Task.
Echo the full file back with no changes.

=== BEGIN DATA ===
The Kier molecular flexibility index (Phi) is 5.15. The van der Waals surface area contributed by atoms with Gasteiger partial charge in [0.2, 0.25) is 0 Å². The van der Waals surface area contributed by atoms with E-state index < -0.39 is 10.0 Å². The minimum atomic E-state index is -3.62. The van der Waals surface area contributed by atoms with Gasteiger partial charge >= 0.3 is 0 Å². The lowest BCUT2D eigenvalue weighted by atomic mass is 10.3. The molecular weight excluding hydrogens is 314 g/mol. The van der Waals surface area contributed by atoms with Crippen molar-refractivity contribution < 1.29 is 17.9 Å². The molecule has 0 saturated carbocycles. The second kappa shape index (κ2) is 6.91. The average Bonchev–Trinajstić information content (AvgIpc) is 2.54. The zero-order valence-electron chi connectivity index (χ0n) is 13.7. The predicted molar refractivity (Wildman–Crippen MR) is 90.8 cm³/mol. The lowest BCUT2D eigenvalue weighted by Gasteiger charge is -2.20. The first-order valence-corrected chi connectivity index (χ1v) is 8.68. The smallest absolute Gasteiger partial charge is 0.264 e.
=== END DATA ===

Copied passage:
The Kier molecular flexibility index (Phi) is 5.15. The van der Waals surface area contributed by atoms with Gasteiger partial charge in [0.2, 0.25) is 0 Å². The van der Waals surface area contributed by atoms with E-state index < -0.39 is 10.0 Å². The minimum atomic E-state index is -3.62. The van der Waals surface area contributed by atoms with Gasteiger partial charge >= 0.3 is 0 Å². The lowest BCUT2D eigenvalue weighted by atomic mass is 10.3. The molecular weight excluding hydrogens is 314 g/mol. The van der Waals surface area contributed by atoms with Crippen molar-refractivity contribution < 1.29 is 17.9 Å². The molecule has 0 saturated carbocycles. The second kappa shape index (κ2) is 6.91. The average Bonchev–Trinajstić information content (AvgIpc) is 2.54. The zero-order valence-electron chi connectivity index (χ0n) is 13.7. The predicted molar refractivity (Wildman–Crippen MR) is 90.8 cm³/mol. The lowest BCUT2D eigenvalue weighted by Gasteiger charge is -2.20. The first-order valence-corrected chi connectivity index (χ1v) is 8.68. The smallest absolute Gasteiger partial charge is 0.264 e.